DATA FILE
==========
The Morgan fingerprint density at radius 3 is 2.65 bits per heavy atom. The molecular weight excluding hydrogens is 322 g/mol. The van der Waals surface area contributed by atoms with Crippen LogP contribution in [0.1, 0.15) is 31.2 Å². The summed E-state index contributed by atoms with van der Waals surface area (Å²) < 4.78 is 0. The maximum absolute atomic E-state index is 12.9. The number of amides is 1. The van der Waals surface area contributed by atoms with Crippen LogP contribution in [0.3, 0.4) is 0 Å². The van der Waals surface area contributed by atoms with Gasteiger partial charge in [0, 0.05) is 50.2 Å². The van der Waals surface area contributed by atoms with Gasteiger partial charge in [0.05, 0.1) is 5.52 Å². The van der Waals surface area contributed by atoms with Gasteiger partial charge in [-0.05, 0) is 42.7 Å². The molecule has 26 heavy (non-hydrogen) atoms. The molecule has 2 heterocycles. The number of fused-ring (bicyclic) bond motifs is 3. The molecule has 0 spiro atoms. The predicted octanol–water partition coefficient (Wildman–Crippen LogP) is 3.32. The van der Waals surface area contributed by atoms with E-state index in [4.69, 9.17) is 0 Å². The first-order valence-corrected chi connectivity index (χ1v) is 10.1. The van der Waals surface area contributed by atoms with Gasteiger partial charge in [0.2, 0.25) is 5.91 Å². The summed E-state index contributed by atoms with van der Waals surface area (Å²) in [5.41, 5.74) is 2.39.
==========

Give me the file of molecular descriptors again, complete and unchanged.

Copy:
The Morgan fingerprint density at radius 3 is 2.65 bits per heavy atom. The molecular weight excluding hydrogens is 322 g/mol. The van der Waals surface area contributed by atoms with Crippen LogP contribution in [0.1, 0.15) is 31.2 Å². The summed E-state index contributed by atoms with van der Waals surface area (Å²) < 4.78 is 0. The maximum absolute atomic E-state index is 12.9. The number of amides is 1. The van der Waals surface area contributed by atoms with Crippen LogP contribution in [0.3, 0.4) is 0 Å². The van der Waals surface area contributed by atoms with Gasteiger partial charge in [0, 0.05) is 50.2 Å². The van der Waals surface area contributed by atoms with Gasteiger partial charge in [0.05, 0.1) is 5.52 Å². The van der Waals surface area contributed by atoms with Gasteiger partial charge in [-0.05, 0) is 42.7 Å². The molecule has 26 heavy (non-hydrogen) atoms. The molecule has 2 heterocycles. The number of fused-ring (bicyclic) bond motifs is 3. The molecule has 0 spiro atoms. The predicted octanol–water partition coefficient (Wildman–Crippen LogP) is 3.32. The van der Waals surface area contributed by atoms with E-state index in [4.69, 9.17) is 0 Å². The first-order valence-corrected chi connectivity index (χ1v) is 10.1. The van der Waals surface area contributed by atoms with Gasteiger partial charge in [0.2, 0.25) is 5.91 Å². The summed E-state index contributed by atoms with van der Waals surface area (Å²) in [5.41, 5.74) is 2.39.